by Sebanaku Sarawak
KUCHING: Sometime in January this year, Datuk M. Kayveas' face was beaming with confidence when he officiating the party's membership drive campaign at Rajah Court.
At that time, he was confident that he would not fail in his 'already-lost-count' latest attempt to officially set up a PPP branch in the Land of Hornbill.
The local leaders were whispering magic numbers to his ears before the day he flew to Kuching to officiate the launching.
Every night he had the same dream of seeing his men were in control of the government with him pulling the strings from KL.
When his boy Datuk Nik Sapeia Nik Yusof said in his speech during the launching of the membership drive that one day PPP would be part of the ruling party in Sarawak, he could be seen as having a big smile on his face.
Everybody inside the function hall was excited. The dream to be at the corridor of power will be a reality soon.
The strategy was get 100,000 members, then the door to power would automaticaly open by itself.
To the political pundits, PPP was being ridiculous by aiming to get the magic figure.
Some of them pointed out that even SPDP only has about 80,000 members.
But Datuk M. Kayveas didn't want to listen to the sceptics.
He believed that he could do a miracle in Sarawak with the help of the local leaders who never failed to tell him good stories about the bright future of PPP in Sarawak.
At that time, the party had less than 9,000 members, i.e. about 8,600 members.
And it had applied to the Registrar of Society to open up about 20 branches in Sarawak.
About a month later the party disclosed that they had more application forms to set up branches which they would submit to the Registrar of Society soon.
With thesese new application forms, the total branches which were waiting for the approval were slightly more than 40!
However, barely two months after the launching of the membership drive, Kayveas didn't seem to be excited as he was before.
May be the political reality of Sarawak had sunk into his brain.
After attending an official opening of Parti Pesaka Bumiputera Bersatu (PBB) convention in the BCCCK in early March, the former Minister in the Prime Minister's Department looked as if he had seen a ghost.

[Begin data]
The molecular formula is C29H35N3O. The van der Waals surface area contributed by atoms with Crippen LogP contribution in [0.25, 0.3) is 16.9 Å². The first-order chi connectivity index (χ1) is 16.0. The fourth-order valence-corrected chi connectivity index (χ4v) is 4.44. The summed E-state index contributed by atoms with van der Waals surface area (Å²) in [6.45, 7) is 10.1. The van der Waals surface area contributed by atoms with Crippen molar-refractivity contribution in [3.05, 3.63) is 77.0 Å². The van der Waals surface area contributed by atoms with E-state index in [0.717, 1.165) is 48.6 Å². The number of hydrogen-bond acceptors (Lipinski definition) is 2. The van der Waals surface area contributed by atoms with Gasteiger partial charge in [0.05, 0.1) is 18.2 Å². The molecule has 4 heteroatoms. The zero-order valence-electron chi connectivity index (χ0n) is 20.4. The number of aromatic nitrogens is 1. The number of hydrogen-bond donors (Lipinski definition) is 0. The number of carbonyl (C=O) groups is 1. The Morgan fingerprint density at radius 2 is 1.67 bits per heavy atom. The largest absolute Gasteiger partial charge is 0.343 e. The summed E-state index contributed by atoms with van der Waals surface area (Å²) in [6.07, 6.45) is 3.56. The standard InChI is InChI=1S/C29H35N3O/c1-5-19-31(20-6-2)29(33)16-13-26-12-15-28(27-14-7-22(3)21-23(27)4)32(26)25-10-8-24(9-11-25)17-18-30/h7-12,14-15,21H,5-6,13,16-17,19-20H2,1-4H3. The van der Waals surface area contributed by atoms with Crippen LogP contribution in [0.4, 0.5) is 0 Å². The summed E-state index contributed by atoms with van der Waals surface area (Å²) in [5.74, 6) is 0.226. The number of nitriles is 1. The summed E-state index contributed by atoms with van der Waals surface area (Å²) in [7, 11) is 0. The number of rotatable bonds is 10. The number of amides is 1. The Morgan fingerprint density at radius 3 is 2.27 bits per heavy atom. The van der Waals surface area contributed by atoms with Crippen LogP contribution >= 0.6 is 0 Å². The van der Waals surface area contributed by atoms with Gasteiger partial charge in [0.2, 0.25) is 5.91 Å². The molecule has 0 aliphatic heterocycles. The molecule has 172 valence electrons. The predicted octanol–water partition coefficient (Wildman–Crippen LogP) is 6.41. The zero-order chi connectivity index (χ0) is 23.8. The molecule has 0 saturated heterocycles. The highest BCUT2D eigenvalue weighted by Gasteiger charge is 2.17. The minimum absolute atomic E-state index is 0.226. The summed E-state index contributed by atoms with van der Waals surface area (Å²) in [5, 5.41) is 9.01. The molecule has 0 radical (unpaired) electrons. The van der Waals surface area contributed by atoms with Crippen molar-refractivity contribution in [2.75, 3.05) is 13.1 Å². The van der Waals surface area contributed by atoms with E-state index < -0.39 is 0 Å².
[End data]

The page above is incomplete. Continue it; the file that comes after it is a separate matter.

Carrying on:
May be he was surprised by the kind of support shown by the party members to their president Pehin Sri Abdul Taib Mahmud during the function.
Or may be the Barisan Nasional chairman Datuk Seri Najib Tun Razak had given him his piece of mind on PPP's dream to establish itself in Sarawak before he came to Kuching to attend the PBB function.
If in January he was confident of getting 100,000 members by June this year, now he had a more reasonable figure in his mind.
He gave an ultimum to his PPP leaders in Sarawak - give him at least 30,000 members by June, or just forget the whole idea.
Fast forward to May, it seems that Kayveas will be frustrated again because he has been trying to get PPP into Sarawak since in the 90's.
With only few days to go before the month of June, the party only manage to get less than 20,000 members!!!
Now the party leaders are having headache on how to do damage control on the party's image.
Earlier they said would easily get 100,000 members and now they are only getting less than 20% of the target figure.
Initially they thought that they could use the Sibu parliamentary by-election to coax the state BN to open up the door for them because they knew that Sarawak United People's Party (SUPP) was in need of any assistance it could get.
But to their dismay, the state BN just ignored them as well as their 5,000 supporters in the Sibu parliamentary constituency.
As it is now, the PPP leaders have to come up with a creative idea on how to do face saving for the party as well as its leaders.
May be the best alternative is to announce that it has decided not to join the State BN and be an independent BN party in Sarawak.
At least the press would not be chasing after them and ask them about the membership drive and the plan to join the State BN.
It would be quite embarrassing for all PPP members to reveal to all Sarawakians that the response is very poor.